He awakened early and went into the main room of the cabin and opened the window. The air was cool and smelled of pine and still carried some hint of the smoke from last night’s fire and dew hung on the leaves and the mountain across the valley was still obscured by the morning mist. He put sausage in the skillet and as it fried he pressed the grease from it and then cracked two eggs into the same skillet to fry in the grease. He made coffee and put his breakfast on the kitchen table and found the book he had been reading the night before and laid it open on the table beside his plate.
All was quiet except for the rush and gurgle of the little creek beside the cabin that still ran full from yesterday’s storm and the constant lull of the watersound and the exaltation from the hot coffee was the perfect mixture to allow him some state between concentration and relaxation and for an hour he was with the poet who had written this little book a hundred years ago. He knew the writer’s pain of loss and understood exactly how the woman’s beauty and her words had pierced and changed him and how he would never be the same man again and that no matter what might have come to that man – riches, fame or glory – there would always be something unsatisfied in him. That place where only she could have filled.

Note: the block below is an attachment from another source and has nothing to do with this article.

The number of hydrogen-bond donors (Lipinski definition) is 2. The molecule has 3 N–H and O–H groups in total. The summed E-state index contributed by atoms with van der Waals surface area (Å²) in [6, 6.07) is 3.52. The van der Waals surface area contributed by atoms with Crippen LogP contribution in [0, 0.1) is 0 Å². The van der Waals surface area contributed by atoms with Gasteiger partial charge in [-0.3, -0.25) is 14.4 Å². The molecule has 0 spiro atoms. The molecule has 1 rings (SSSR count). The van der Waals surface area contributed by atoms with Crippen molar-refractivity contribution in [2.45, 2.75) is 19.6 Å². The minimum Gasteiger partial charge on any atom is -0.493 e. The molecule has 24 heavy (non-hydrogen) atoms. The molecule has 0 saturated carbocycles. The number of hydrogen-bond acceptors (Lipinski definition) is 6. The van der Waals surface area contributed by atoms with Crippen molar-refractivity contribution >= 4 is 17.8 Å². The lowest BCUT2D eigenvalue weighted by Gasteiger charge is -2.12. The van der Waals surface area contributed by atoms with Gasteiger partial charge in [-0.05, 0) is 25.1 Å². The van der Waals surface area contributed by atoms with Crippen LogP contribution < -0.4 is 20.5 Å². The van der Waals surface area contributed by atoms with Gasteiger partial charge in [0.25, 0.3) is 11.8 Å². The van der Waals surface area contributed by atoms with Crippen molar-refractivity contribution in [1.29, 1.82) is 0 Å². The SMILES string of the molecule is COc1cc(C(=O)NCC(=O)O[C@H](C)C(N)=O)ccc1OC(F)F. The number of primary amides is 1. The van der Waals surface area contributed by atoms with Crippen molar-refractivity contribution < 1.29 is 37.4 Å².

He closed the book and straightened the kitchen and put on his hat and walked out onto the cabin’s porch and slung the last splash of coffee from his mug out onto the dirt and set the mug on the porch rail. He took the long flyrod that he had leaned against the wall yesterday and checked the knots and the bait and then carried it down the path to the river.